The New South Wales (NSW) Government will build its first dam in more than 30 years as part of a billion-dollar state and Federal water infrastructure funding package.
The $480 million dam will be built at Dungowan, near Tamworth, to help provide water security for the regional centre.
There will also be a $650 million upgrade to Wyangala Dam in NSW’s central west and initial funding for the proposed 100 GL Border Rivers project on the Mole River, near the Queensland border.
Prime Minister Scott Morrison said the state and Federal governments were working together to fund critical infrastructure projects for NSW communities impacted by the drought.
“Our response to the ongoing drought impacting rural and regional communities is comprehensive and committed,” Morrison said.
“It deals with immediate needs for financial assistance and longer term investments to build drought resilience for the future.”
The funding will be split 50/50 between the state and Federal governments, which Morrison said would free up NSW funds for important town water projects across the state.
“We want to get these projects underway because this is about water supply and security,” he said.
“These projects don’t happen overnight but we’re working as quickly as possible to get all the necessary work done so we can start digging.”
NSW Premier Gladys Berejiklian said the state government had committed nearly $3 billion to drought relief and water security since 2017, including funding 14 pipelines, such as the 270 km pipe between Wentworth and Broken Hill.
She described the construction of the new dam as “historic”, given it is the first to be delivered and operated by the NSW Government since Split Rock Dam was built on the Manilla River in 1987.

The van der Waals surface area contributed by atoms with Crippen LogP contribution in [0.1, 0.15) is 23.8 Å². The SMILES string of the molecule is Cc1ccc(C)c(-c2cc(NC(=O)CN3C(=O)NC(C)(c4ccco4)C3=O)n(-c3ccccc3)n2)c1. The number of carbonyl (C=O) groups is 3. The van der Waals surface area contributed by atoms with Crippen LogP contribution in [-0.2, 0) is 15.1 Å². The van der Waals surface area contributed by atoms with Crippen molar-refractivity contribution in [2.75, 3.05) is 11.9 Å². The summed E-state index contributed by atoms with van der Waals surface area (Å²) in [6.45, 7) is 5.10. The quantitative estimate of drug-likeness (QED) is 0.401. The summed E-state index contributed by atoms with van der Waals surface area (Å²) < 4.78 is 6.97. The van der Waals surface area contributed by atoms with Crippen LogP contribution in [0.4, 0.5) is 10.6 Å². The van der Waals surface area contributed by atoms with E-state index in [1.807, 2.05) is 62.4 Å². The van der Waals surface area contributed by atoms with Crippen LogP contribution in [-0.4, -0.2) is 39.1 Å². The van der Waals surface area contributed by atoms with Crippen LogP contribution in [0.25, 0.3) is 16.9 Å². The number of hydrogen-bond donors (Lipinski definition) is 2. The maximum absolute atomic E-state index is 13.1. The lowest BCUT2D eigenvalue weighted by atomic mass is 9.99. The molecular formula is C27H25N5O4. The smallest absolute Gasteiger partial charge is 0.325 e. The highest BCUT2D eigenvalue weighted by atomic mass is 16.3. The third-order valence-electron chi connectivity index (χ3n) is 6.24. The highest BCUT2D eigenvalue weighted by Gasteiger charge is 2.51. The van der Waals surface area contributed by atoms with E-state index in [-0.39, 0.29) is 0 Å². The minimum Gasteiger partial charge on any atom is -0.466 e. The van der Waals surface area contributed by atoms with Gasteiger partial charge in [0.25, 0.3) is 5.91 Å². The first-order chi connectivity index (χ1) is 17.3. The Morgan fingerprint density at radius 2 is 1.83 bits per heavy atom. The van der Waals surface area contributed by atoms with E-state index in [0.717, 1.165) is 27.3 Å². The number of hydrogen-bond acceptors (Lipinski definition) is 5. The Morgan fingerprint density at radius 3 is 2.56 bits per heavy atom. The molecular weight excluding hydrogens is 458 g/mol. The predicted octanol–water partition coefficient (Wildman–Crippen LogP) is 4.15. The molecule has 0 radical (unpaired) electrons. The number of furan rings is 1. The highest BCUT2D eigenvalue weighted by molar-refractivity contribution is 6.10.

“Dams and other water infrastructure are an important part of the mix when it comes to increasing supply and reliability so that NSW’s water supply is more resilient to the terrible drought being experienced across the eastern states,” Berejiklian said.
Deputy Premier John Barilaro, who has been outspoken about his desire to see more dams built in in NSW, said the state-Commonwealth partnership would allow more projects to be built more quickly.
“Our priority is to get these major projects off the ground as quickly as possible, to combat ‘day zero’ and help regional and rural communities in NSW get through this devastating drought,” Barilaro said.
However, not all groups are in favour of building dams. Environmental advocacy group Nature Conservation Council (NCC) urged the NSW Government to undertake a thorough assessment of water infrastructure projects to avoid “ecological catastrophes” like the mass fish kills seen earlier this year.
“Governments stopped building dams 30 years ago for a very good reason,” NCC CEO Chris Gambian said.
“Dams fail to provide water security for local communities, they degrade river systems and cause a host of environmental problems.
“And in the era of climate change and higher evaporation, new dams are unlikely to fill.”